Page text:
Technology for research under the ocean floor

 Side Scan Sonar to explore the geology of the seabed
The bottom of the sea is a dark world where light is not reached mostly. Even though using a powerful light source, attenuation of light is large in the sea, you will not be able to illuminate far. However, by using sound waves instead of light, it is possible to illuminate the appearance of the seabed. Side-scan sonar is a marine remote sensing system to explore the seafloor using ultrasound like as satellite photos. By precisely processing and analysis of acoustic survey data obtained by the side-scan sonar, fine terrain information of the seafloor, especially the seabed geology, can be provided.
The side-scan sonar is used for exploration of the geology of the seafloor. While observation, a research vessel tow a machine called a towing body as shown in the figure below. The Towing body send out the sound waves that are spread in a fan shape with the frequency of 10 kHz ~ 500 kHz toward the seafloor. The Towing body then receives the sound waves that are scattered on the sea floor and returned.



The strength of the waves that are returned from the seabed surface reflects the "geology" of the seafloor. For example, such as craggy lava, where sound waves are largely scattered and then strongly rebounded. Otherwise, flat mud, where sound waves are slightly scattered, does not make sound waves reflected because sound waves are scattered out. It is the same as that the stone wall repels voices well, whereas the curtain sucks voicesThis is the same principle as the scattering phenomenon of light. By displaying the intensity of the sound waves on a recording paper, an acoustic panoramic image of the seafloor can be obtained.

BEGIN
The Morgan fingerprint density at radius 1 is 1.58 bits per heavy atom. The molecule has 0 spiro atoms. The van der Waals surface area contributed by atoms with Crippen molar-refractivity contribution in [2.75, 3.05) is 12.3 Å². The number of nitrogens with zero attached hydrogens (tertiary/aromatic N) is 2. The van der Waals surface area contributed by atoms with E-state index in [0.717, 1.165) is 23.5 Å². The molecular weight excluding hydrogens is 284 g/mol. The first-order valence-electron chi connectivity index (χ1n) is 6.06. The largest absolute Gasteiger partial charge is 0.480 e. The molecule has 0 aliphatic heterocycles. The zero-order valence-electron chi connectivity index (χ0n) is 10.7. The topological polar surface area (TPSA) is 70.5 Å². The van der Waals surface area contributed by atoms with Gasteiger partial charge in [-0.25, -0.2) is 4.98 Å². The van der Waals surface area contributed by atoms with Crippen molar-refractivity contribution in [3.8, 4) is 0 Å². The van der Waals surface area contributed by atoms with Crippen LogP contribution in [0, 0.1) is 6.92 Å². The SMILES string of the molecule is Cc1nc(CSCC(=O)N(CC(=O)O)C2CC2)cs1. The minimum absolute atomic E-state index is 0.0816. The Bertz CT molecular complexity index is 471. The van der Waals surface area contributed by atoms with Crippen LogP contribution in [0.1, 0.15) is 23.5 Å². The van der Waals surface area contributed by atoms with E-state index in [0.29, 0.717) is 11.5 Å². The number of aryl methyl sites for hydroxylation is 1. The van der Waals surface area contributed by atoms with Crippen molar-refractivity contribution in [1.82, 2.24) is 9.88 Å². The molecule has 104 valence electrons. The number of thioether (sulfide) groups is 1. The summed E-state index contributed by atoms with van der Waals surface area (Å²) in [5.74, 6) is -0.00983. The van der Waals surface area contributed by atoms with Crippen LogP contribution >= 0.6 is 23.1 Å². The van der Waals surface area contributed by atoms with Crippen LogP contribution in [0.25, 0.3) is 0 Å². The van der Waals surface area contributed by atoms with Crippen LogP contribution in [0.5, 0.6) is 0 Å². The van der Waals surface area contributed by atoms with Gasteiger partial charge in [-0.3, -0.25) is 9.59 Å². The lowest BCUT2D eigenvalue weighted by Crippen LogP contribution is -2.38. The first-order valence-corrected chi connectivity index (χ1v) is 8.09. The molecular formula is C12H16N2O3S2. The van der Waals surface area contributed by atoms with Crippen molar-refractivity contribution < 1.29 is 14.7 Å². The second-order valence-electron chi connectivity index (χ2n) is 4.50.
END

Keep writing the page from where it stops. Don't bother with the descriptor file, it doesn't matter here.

Left:  The terrain like a river path that is penetrated in the vertical direction along the central part of the arrow is a long deep-sea channel at Toyama Bay off

Right: Enlarged view of the left center

The figure above is the acoustic image obtained by a side-scan sonar (Izanagi: Atmosphere and Ocean Research Institute, The University of Tokyo owned). The image obtained from a long deep-sea channel (terrain like river path on the seabed) that spread at Toyama Prefecture offshore. This image represents that sediment which is caused by erosion of the Hida Mountains and delivered from rivers such as Jintsu river, were flowed into Toyama Bay with mudflows and carried over 700 km towards the deep sea part of Japan sea along the terrain.

In this way, the side-scan sonar is a marine remote sensing equipment to explore the seabed surface by using sound waves and is useful for obtaining fine terrain of the seafloor, especially information about the seabed geology.


■ Products: LampyridEye

We have developed the software series "LampyridEye" which processes and analyzes the exploration data obtained by a side-scan sonar. By radiometric or geometric correction of the recording acoustic data, precise seabed mosaic images can be created.

 Sub-bottom profiler to explore the geological boundary surface under the seabed

The Sub-bottom profiler is a device used to explore the geological boundary surface under the seabed using sound waves.

From the sub-bottom data, a stratum cross section image of under the seabed can be created and the distribution of infrastructure and deposited layers can be explored.